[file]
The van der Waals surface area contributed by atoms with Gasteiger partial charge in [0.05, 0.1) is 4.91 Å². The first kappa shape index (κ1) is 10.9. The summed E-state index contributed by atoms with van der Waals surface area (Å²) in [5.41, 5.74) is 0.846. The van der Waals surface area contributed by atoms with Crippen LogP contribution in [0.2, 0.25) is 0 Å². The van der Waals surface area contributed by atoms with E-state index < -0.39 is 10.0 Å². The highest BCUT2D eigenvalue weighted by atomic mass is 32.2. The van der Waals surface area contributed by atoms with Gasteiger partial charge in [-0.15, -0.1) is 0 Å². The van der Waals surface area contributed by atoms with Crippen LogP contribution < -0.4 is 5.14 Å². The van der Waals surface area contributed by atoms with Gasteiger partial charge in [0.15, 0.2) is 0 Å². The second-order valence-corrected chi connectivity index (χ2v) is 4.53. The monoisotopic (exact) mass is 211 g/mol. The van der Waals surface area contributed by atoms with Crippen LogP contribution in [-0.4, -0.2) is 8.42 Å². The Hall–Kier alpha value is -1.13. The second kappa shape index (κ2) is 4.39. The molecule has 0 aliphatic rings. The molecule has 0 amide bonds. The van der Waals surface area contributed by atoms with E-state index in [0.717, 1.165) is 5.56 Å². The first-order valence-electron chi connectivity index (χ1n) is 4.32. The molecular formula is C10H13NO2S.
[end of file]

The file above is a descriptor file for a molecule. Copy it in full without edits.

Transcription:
The van der Waals surface area contributed by atoms with Gasteiger partial charge in [0.05, 0.1) is 4.91 Å². The first kappa shape index (κ1) is 10.9. The summed E-state index contributed by atoms with van der Waals surface area (Å²) in [5.41, 5.74) is 0.846. The van der Waals surface area contributed by atoms with Crippen LogP contribution in [0.2, 0.25) is 0 Å². The van der Waals surface area contributed by atoms with E-state index < -0.39 is 10.0 Å². The highest BCUT2D eigenvalue weighted by atomic mass is 32.2. The van der Waals surface area contributed by atoms with Gasteiger partial charge in [-0.15, -0.1) is 0 Å². The van der Waals surface area contributed by atoms with Crippen LogP contribution < -0.4 is 5.14 Å². The van der Waals surface area contributed by atoms with Gasteiger partial charge in [0.15, 0.2) is 0 Å². The second-order valence-corrected chi connectivity index (χ2v) is 4.53. The monoisotopic (exact) mass is 211 g/mol. The van der Waals surface area contributed by atoms with Crippen LogP contribution in [-0.4, -0.2) is 8.42 Å². The Hall–Kier alpha value is -1.13. The second kappa shape index (κ2) is 4.39. The molecule has 0 aliphatic rings. The molecule has 0 amide bonds. The van der Waals surface area contributed by atoms with E-state index in [0.717, 1.165) is 5.56 Å². The first-order valence-electron chi connectivity index (χ1n) is 4.32. The molecular formula is C10H13NO2S.